Cecile Esther Kuznitz, YIVO and the Making of Modern Jewish Culture: Scholarship for the Yiddish Nation. Cambridge University Press, 2014, 324 pages, ISBN: 978 110701 4206



Over the past decade, a new generation of Jewish historians has produced works that have substantially revised our understanding of the origins, spread and ideological diversity of Jewish nationalism.  Broadly stated, this new trend in historiography has replaced the older historical model of the crisis of 1881-1882 as having led to the rise of Zionism to one that contextualizes the rise of Jewish national consciousness within the growing nationalities’ struggle in the Habsburg and Tsarist empires.  As the processes of modernization and urbanization led them to create the institutional frameworks of modern culture (literature, theatre, press) in their own languages, many Jews, like other stateless nationalities, began to conceive of themselves as members of a modern nation.  Given this contextualization, it is not surprising that these scholars have concentrated on two trends-- namely cultural nationalism and the struggle for rights of national autonomy-- that Central and East European Jews shared with other historically stateless nationalities such as Ukrainians and Lithuanians.  In his Jewish Renaissance in the Russian Revolution, Kenneth B. Moss elucidated both the internal logic and the production of Jewish cultural nationalism.  Jess Olson, Joshua Shanes, Simon Rabinovitch, and Kalman Weiser have written monographs about the origins as well as the political and cultural manifestations of Jewish Diaspora Nationalism in the late Habsburg Empire, late imperial and revolutionary Russia, and interwar Poland respectively.  In my recent book, I have described the rise and fall of both Diaspora Nationalism and Yiddishism from the time of the 1905 Revolution through the Holocaust.[1]


With the publication of Cecile Esther Kuznitz’s YIVO and the Making of Modern Jewish Culture: Scholarship for the Yiddish Nation, we now have a welcome addition to this new perspective on Jewish nationalism.  Through her in-depth study of YIVO from its founding in 1925 until the outbreak of World War Two, Kuznitz has made a major contribution to the study of the ideologies of Diaspora Nationalism and Yiddishism in particular, and to our understanding of Jewish cultural nationalism more broadly.  In five lucidly written chapters, an introduction, epilogue and conclusion, Kuznitz convincingly makes the case that YIVO was far more than a rarefied scholarly institution always on the verge of bankruptcy.  Rather, by mining largely previously unpublished sources from the YIVO archives, she makes the case that YIVO tapped into the nationalist identities and aspirations of Yiddish-speaking Jews throughout Eastern Europe and its overseas diaspora.  Kuznitz’s goal, she informs the reader in the introduction, is ‘to tell a compelling tale: how a group of dedicated scholars built an international center of Jewish culture with the help of thousands of ordinary, often desperately poor supporters.’ (14).   By shifting her focus between contemporaneous official YIVO accounts of its mission and more spontaneous comments and actions of support from East European Jews, Kuznitz argues convincingly that YIVO largely succeeded in its mission.  That mission was to produce scholarship that would study the language and culture of the East European Jewish ‘masses’, thereby infusing them with pride for their membership in the ‘Yiddish nation’ (12).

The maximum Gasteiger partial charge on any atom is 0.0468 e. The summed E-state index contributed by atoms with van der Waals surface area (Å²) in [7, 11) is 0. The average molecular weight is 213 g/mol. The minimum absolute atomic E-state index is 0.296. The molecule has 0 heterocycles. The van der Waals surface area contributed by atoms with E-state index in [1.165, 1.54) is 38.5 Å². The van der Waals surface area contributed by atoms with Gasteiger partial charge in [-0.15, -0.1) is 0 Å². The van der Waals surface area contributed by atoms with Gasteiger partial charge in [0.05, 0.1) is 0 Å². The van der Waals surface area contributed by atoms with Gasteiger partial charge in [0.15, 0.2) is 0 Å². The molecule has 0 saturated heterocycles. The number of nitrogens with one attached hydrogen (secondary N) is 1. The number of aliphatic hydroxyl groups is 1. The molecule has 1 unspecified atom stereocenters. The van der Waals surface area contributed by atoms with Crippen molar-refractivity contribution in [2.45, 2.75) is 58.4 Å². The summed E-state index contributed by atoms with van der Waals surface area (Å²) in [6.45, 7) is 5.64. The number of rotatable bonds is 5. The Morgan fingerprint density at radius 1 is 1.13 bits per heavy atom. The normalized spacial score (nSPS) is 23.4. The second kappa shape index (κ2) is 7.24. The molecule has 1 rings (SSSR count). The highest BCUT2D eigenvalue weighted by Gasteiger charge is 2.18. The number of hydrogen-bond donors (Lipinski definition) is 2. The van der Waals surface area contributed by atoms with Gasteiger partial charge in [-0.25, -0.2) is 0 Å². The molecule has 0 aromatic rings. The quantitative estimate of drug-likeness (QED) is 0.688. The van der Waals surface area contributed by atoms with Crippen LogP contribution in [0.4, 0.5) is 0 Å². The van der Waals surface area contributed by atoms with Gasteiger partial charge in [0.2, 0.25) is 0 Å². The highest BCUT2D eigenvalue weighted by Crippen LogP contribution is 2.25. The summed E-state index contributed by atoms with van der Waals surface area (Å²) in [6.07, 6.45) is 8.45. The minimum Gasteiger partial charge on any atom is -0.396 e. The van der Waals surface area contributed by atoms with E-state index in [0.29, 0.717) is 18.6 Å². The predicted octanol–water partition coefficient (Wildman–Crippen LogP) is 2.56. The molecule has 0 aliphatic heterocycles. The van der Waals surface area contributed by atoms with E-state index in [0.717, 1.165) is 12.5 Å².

In keeping with the emphasis of contemporary historiography, Kuznitz contextualizes the rise of Yiddishism and Yiddish scholarship as part of the linguistic nationalism of the small nations of Eastern Europe.  Having not enjoyed political sovereignty for many centuries, such small East European nationalities as the Lithuanians and the Ukrainians could stake their political claims to statehood (or at least to autonomy) through the recognition that academic study would bring to their often-disparaged languages.  Yiddishists sought to elevate the prestige of Yiddish for the same reasons, she argues.  Yet, Kuznitz’s contextualization is richer for the fact that for all its similarities, she recognizes a key difference between the Yiddishist scholarship embodied in YIVO and its East European analogues.   For the Ukrainians and Lithuanians, scholarship of the national language and culture served as the elite, avant-guard stage of nationalist movements that at a later stage produced literature and a periodical press for the masses.  In contrast, for interwar East European Jews, already the consumers of a mass Yiddish press and literature, scholarship ‘became the apex of a mass movement, “the crown of the building of secular Yiddish culture.”’ (7).